Recognition, in parliamentary procedure, is the assignment of the floor -- that is, the exclusive right to be heard at that time -- to a member of a deliberative assembly. With a few exceptions, a member must be recognized by the chair before engaging in debate or making a motion.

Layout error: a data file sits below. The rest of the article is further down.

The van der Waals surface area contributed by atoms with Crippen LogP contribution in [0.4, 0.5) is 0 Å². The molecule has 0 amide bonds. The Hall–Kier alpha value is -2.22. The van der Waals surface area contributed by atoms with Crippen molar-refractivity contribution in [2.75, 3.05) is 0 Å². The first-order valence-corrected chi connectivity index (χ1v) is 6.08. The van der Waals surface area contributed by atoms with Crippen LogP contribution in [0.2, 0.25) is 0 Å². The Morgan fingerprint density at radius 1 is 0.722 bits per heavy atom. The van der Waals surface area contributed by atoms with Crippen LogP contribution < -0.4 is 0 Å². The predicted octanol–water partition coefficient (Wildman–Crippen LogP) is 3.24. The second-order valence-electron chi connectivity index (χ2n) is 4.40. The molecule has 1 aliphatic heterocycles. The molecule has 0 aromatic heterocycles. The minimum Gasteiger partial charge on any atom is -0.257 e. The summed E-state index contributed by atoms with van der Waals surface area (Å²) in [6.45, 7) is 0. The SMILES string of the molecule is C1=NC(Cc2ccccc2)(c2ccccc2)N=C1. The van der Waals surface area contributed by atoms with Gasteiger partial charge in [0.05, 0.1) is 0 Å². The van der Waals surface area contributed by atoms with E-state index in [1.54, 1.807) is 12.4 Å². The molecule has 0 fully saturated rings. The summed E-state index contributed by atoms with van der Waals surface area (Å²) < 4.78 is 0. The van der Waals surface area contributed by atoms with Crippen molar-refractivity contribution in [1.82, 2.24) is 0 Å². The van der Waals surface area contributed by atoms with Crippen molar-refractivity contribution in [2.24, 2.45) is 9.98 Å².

The general rule is that the first member to rise and address the chair after another member has yielded the floor (by sitting down) is entitled to the floor. There are exceptions, however. The maker of a motion is entitled to speak first in debate on it. If a motion is made to implement a recommendation in a committee report, the member who presented the report to the assembly is entitled to preference in recognition. Similarly, if a motion is taken from the table, the member who moved to take it from the table is entitled to preference in recognition. And if a motion is reconsidered, the member who made the motion to reconsider is entitled to preference in recognition. If a member has already spoken on the pending motion, he may not speak again on it on the same day as long as any other member who has not spoken on the motion claims the floor. If the chair knows that persons seeking the floor have opposite opinions on the pending motion, the chair is to let the floor alternate between the opposing sides. This is sometimes accomplished by designating different microphones for those favoring and opposing a measure or having members hold up cards indicating their position. If... Read More